It must be in c++ language. We are using the ninth edition of C++ from control strucutures through objects, by tony gaddis, and we’ve done until chapter 7 which is arrays. The rest of the information is on the file submitted.
csi130_project.pdf
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CSI-130, Introduction to Computing I
Final Project
Fall 2019
Due: Dec 11th, 2019
Project Objectives:
a) Understand several numbering systems (decimal, binary, hexadecimal, octal)
b) Converting between binary, octal and hexadecimal
c) Converting from decimal to any radix
d) Converting from any radix to decimal
e) Writing a program that combines all programing constructs, functions, and arrays.
Before you start,
Your .cpp file must include the following comments:
//File: project.cpp
//Description: This project to …
//Author: Your first and last name
//Student ID: 0123456
//Date: Dec 11th, 2019
1. A computer is simply a “bunch” of switches. Combinations of “on” and “off” switches are used to
represent data and instructions. In the early 1940’s several innovators decided to use binary numbers to
represent the state of the switches (0-off, 1-on). Since binary numbers can be very long and difficult to
decipher at a glance octal and hexadecimal numbers are used to represent the binary bits.
2. Decimal numbers are radix (base) 10 numbers. Meaning they require 10 symbols to represent (we use 09 as the symbols). Binary numbers are radix 2 numbers. They require 2 symbols (0 & 1). Octal numbers are
radix 8 numbers, requiring 8 symbols (0 –7). And hexadecimal numbers are radix 16 numbers, requiring 16
symbols (0-9, A, B, C, D, E, F). The following table shows how the first 16 numbers are represented in each
base.
Binary
0000
0001
0010
0011
0100
0101
0110
0111
1000
1001
1010
1011
1100
1101
1110
1111
Decimal
00
01
02
03
04
05
06
07
08
09
10
11
12
13
14
15
Octal
00
01
02
03
04
05
06
07
10
11
12
13
14
15
16
17
Hexadecimal
0
1
2
3
4
5
6
7
8
9
A
B
C
D
E
F
3. Notice that a single octal digit can represent all combinations of 3 binary bits and all combinations of 4
binary bits can be represented by each of the hexadecimal digits. This is the motivation for using octal
and hexadecimal numbering systems. That is the fact that there is a one-to-one correspondence between
4 (3) binary bits and a single hexadecimal (octal) symbol.
4. To convert between binary and octal, simply start at the decimal point and count three binary bits then
replace with the appropriate octal symbol. For hexadecimal replace groups of 4 binary bits.
Elmsallati. Fall 2019
CSI-130, Introduction to Computing I
Final Project
Fall 2019
Due: Dec 11th, 2019
For example:
Binary number 1011101 à 101 1101 à 0101 1101 à 5D Hexadecimal
Binary number 1011101 à 1 011 101 à 001 011 101 à 135 Octal
5. To convert from any radix to decimal recall the concept of positional numbering systems. That is the
decimal number 345 is actually:
3*102 + 4*101 + 5*100 = 300 + 40 + 5
Binary numbers are base 2 so that 10101.01 is:
1*24 + 0*23 + 1*22 + 0*21 + 1*20 + 0*2-1 + 1*2-2 = 16 + 0 + 4 + 0 + 1 + 0 = 21 decimal.
Hexadecimal numbers are radix 16 so that the Hexadecimal number 1A5 is:
1*162 +A*161 + 5*160 = 1*256 + 10*16 + 5*1 = 256 + 160 + 5 = 421.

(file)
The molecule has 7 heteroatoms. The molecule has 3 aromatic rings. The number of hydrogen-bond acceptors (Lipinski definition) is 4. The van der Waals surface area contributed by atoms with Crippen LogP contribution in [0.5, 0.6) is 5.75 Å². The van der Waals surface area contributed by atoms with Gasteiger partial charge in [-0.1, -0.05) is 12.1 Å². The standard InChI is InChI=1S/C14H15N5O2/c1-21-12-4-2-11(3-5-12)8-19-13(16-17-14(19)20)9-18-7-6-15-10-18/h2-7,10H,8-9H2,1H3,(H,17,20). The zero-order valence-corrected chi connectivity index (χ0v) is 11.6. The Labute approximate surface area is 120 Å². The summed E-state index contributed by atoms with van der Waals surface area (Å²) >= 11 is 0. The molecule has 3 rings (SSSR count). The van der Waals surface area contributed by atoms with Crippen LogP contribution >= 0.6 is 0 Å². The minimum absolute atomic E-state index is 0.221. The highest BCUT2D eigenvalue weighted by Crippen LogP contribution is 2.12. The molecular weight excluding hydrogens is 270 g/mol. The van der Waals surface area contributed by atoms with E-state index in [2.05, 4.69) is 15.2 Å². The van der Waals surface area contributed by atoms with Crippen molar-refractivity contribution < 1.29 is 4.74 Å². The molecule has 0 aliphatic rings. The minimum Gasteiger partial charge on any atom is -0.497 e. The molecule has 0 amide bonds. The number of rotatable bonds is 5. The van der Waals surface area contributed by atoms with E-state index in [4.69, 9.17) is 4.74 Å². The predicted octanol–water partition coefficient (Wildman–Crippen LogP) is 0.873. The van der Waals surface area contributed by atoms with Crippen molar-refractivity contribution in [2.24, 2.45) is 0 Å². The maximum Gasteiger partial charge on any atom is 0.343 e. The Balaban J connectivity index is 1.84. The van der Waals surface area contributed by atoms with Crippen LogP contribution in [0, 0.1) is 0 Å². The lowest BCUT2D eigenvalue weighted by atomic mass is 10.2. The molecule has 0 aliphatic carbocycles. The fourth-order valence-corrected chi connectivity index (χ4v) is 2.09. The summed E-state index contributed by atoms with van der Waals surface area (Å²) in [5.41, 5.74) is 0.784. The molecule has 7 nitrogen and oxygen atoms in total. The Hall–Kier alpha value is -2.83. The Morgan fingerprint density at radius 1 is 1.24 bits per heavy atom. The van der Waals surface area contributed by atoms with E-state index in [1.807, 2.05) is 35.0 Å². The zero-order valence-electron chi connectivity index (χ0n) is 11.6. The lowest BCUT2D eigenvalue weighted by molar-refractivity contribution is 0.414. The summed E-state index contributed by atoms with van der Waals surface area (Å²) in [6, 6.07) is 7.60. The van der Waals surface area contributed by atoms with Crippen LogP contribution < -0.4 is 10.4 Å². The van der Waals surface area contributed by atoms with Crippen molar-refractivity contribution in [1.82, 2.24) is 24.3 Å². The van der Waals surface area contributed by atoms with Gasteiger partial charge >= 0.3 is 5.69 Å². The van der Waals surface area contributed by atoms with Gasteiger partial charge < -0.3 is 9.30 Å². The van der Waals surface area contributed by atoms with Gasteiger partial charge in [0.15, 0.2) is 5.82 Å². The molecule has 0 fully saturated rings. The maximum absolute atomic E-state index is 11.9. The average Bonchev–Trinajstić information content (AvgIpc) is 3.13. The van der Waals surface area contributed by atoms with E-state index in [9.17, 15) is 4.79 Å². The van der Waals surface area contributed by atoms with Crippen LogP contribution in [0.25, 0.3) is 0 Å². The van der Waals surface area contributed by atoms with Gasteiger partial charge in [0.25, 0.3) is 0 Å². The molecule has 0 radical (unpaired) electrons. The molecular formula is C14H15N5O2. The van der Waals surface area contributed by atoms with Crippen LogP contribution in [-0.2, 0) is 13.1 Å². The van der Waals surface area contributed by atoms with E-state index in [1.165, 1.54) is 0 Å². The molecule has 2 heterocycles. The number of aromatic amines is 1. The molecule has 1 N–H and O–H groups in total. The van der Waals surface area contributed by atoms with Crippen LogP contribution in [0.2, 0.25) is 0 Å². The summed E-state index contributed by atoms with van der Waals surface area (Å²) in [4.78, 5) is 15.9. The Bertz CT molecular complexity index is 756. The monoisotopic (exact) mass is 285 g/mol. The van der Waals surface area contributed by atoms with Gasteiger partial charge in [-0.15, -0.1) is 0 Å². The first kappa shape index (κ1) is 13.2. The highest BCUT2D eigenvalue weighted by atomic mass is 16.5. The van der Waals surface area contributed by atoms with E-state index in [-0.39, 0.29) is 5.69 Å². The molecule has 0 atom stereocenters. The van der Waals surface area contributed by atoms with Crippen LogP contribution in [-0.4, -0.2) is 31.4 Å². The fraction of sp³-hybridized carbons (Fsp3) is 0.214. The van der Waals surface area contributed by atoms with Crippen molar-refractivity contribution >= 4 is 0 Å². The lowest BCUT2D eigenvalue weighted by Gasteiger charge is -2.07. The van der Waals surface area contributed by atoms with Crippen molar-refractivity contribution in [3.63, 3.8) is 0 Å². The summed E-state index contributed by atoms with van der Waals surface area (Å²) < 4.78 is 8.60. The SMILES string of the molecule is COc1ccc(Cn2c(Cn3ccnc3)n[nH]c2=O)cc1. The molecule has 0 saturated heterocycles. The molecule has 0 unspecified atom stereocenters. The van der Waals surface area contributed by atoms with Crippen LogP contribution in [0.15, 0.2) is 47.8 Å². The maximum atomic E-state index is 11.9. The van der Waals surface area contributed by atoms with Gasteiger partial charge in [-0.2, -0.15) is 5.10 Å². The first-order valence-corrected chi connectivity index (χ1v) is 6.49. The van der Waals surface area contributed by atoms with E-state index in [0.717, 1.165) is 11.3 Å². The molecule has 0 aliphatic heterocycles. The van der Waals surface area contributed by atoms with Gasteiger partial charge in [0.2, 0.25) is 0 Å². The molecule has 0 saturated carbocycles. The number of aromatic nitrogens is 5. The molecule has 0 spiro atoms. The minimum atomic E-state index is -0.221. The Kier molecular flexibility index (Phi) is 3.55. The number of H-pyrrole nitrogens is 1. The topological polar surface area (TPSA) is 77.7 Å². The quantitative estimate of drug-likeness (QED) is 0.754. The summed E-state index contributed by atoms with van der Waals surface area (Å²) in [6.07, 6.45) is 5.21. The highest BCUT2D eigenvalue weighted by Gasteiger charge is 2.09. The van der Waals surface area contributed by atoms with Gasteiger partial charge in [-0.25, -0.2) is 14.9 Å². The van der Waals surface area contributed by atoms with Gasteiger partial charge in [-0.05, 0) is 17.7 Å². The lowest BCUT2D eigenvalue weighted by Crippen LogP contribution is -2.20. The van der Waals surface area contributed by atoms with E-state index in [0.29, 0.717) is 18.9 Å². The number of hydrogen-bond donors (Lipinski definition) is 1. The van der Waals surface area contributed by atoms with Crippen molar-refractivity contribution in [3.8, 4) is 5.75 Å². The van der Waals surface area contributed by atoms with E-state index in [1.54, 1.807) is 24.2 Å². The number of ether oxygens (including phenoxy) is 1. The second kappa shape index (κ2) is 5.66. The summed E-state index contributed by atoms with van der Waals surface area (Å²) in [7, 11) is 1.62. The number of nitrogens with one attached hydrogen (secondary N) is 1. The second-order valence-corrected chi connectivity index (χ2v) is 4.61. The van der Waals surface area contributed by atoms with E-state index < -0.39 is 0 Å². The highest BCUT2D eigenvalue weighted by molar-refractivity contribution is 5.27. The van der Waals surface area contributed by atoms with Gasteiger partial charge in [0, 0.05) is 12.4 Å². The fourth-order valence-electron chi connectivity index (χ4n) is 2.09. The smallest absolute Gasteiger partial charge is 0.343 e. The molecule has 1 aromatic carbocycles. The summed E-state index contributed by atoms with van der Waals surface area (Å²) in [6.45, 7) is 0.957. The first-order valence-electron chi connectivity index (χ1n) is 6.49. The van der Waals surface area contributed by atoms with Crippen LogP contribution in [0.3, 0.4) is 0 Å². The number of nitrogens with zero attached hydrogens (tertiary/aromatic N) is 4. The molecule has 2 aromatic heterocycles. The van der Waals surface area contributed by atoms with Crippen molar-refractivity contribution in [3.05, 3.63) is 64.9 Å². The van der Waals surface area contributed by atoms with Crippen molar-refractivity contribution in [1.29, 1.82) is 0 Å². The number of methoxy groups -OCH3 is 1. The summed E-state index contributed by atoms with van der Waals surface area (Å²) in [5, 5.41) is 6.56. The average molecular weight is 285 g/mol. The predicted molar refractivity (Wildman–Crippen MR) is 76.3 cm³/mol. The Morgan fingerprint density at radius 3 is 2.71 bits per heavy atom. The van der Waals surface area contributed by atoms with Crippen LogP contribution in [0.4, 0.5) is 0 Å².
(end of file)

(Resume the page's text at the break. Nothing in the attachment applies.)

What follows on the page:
Thus, in general a radix r number dndn-1…d2d1d0 is converted to a decimal (radix 10) with the formula dnrn +
dn-1rn-1 + … + d1r1 + d0r0
6. To convert from decimal to any radix, take the decimal number and divide by the new radix. Save the
remainder. Repeat the process with the quotient, saving the remainders until the quotient of 0 is obtained.
The number in the new radix is the set of remainders written out in reverse order.
For example:
59/2 = 29, Remainder is 1
29/2 = 14, Remainder is 1
14/2 = 7, Remainder is 0
7/2 = 3, Remainder is 1
3/2 = 1, Remainder is 1
1/2 = 0, Remainder is 1
The least significant digit
The most significant digit
Since the quotient is 0 stop. The number 59 in radix 2 (binary) is 111011. We will not worry about
fractional numbers at this point.
Write a C++ program that allows the user to select between converting from decimal to radix (0 – 16), or
from any radix (0 – 16) to decimal. Your program must be a menu driven, meaning to show a menu to the
user to select from. Your program must be modularized, meaning divided into a set of functions where
each function is a single minded. Your program should loop until the user chooses to quit. Your program
must use arrays.
Input Validation: Your program must ensure that the input is correct before it starts processing. For
example:
If the user chooses any option outside of the range that you have in the menu, it should display an error
message.
If the user chooses to convert from radix 16 (hexadecimal) to decimal, you must ensure that the input is
correct. Meaning all symbols of the input falls in the range of the following symbols (0-9, A, B, C, D, E, F).
The same applies to any radix that the user selects.
1. Save the program as final_project.cpp
2. Run the program.
3. Draw a flowchart for converting from any radix you select to decimal and another
flowchart to convert from decimal to any radix that you select. Use lucidchart to draw your
flowchart and import it as pdf file, and submit it with your .cpp file.
Submit your program and pdf flowchart to blackboard as Final Project .
Elmsallati. Fall 2019

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